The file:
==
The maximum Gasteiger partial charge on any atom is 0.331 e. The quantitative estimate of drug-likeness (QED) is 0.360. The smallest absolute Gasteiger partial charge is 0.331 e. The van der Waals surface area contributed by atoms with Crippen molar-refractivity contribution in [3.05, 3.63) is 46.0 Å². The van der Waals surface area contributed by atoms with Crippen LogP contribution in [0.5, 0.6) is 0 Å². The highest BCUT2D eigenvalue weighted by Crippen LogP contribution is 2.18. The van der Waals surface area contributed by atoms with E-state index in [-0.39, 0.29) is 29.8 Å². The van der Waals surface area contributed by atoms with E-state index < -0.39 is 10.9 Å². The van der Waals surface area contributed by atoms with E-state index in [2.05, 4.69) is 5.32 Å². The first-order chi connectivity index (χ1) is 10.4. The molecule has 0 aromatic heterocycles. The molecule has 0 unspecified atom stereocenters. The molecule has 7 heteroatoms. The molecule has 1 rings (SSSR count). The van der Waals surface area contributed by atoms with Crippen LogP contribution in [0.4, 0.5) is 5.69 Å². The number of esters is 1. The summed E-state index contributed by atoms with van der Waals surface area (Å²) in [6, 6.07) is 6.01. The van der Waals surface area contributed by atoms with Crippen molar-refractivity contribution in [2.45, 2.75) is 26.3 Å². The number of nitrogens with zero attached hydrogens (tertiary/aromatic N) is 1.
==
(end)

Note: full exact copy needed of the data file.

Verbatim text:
The maximum Gasteiger partial charge on any atom is 0.331 e. The quantitative estimate of drug-likeness (QED) is 0.360. The smallest absolute Gasteiger partial charge is 0.331 e. The van der Waals surface area contributed by atoms with Crippen molar-refractivity contribution in [3.05, 3.63) is 46.0 Å². The van der Waals surface area contributed by atoms with Crippen LogP contribution in [0.5, 0.6) is 0 Å². The highest BCUT2D eigenvalue weighted by Crippen LogP contribution is 2.18. The van der Waals surface area contributed by atoms with E-state index in [-0.39, 0.29) is 29.8 Å². The van der Waals surface area contributed by atoms with E-state index < -0.39 is 10.9 Å². The van der Waals surface area contributed by atoms with E-state index in [2.05, 4.69) is 5.32 Å². The first-order chi connectivity index (χ1) is 10.4. The molecule has 0 aromatic heterocycles. The molecule has 0 unspecified atom stereocenters. The molecule has 7 heteroatoms. The molecule has 1 rings (SSSR count). The van der Waals surface area contributed by atoms with Crippen LogP contribution in [0.4, 0.5) is 5.69 Å². The number of esters is 1. The summed E-state index contributed by atoms with van der Waals surface area (Å²) in [6, 6.07) is 6.01. The van der Waals surface area contributed by atoms with Crippen molar-refractivity contribution in [2.45, 2.75) is 26.3 Å². The number of nitrogens with zero attached hydrogens (tertiary/aromatic N) is 1.